At the latest since the verdict of the EU Court of Justice in the ‘Mons case’ (Sept. 2017), this Irish concept is no longer viable. The ECJ rejected that the ‘nationality’ of an aircraft has any meaning. And it is clear that the verdict – which rules that crews are entitled to seek legal redress in the Courts of the country where they habitually work and start/end their duties – has a direct bearing on which labour/social law should apply to Ryanair’s air crew and their contracts.
Unlike many other areas, labour and taxation issues are not governed by EU legislation and remain the competency of each country, with different rules for each country. This is why national unions are the ones responsible for signing the collective labour agreements that apply to the pilots working in that country.
However, beyond remuneration, pensions, taxation, etc. there are many issues that affect all Ryanair pilots in the same way, irrespective of the country they work in. These ‘transnational’ issues range from procedures for transferring crews from one base to another (often in another country), to arrangements for working outside of the assigned ‘home base’, to annual leave allocation, to upgrades from first officer to captain, etc. It seems logical – and more efficient – to have one single set of negotiations with Ryanair about these topics directly with a delegation of pilots that is mandated to speak on behalf of the whole workforce, rather than to have multiple meetings to discuss the same issues and proposals every time.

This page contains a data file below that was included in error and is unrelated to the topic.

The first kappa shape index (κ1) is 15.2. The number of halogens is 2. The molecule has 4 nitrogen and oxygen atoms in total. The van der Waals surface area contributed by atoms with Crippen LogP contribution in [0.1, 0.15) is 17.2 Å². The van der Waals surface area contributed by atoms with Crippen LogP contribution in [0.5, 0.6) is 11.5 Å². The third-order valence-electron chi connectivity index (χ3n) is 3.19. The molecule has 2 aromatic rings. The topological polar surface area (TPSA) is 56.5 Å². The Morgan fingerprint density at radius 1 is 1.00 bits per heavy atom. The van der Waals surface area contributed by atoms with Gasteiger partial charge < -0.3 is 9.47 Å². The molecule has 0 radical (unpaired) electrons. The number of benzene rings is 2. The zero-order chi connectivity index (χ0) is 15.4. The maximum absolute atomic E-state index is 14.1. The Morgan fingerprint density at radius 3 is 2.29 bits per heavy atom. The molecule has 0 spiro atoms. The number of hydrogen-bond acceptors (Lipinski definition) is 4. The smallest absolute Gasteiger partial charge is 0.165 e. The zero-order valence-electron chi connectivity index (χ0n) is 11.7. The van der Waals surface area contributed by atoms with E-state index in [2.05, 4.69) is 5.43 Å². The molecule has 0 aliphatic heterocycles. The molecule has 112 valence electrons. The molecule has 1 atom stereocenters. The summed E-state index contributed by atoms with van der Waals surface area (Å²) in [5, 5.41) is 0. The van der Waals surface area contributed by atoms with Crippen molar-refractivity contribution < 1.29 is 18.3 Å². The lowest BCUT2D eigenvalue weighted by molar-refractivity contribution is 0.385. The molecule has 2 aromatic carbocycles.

Already in January 2018, national pilot associations from 12 countries wrote a joint letter to Ryanair’s CPO Eddie Wilson and COO Peter Bellew, raising several issues of common pilot concern and inviting Ryanair to meet in February. Such a meeting could have started a fruitful process on ‘transnational’ discussions on cross-border issues. However, within hours, Ryanair rejected this initiative, stating it would not be ‘wasting time with your suggested group, which lacks any legal standing or jurisdiction’.
Why should they? After Ryanair’s cancellation crisis, last autumn – and the possibility of many experienced pilots leaving the company to join other competitor airlines – Ryanair unilaterally offered pay increases to its pilots – and yet, it announced big annual profits, in May 2018.
And as other low-cost airlines – such as easyJet – have shown: you can be a successful airline, offering competitive prices to the customer and generating big profits while being socially responsible, offering adequate terms and conditions, and employing crew directly – rather than through brokers or as ‘self-employed’ pilots, as Ryanair does for many of its crew. If easyJet can do it, why can’t Ryanair?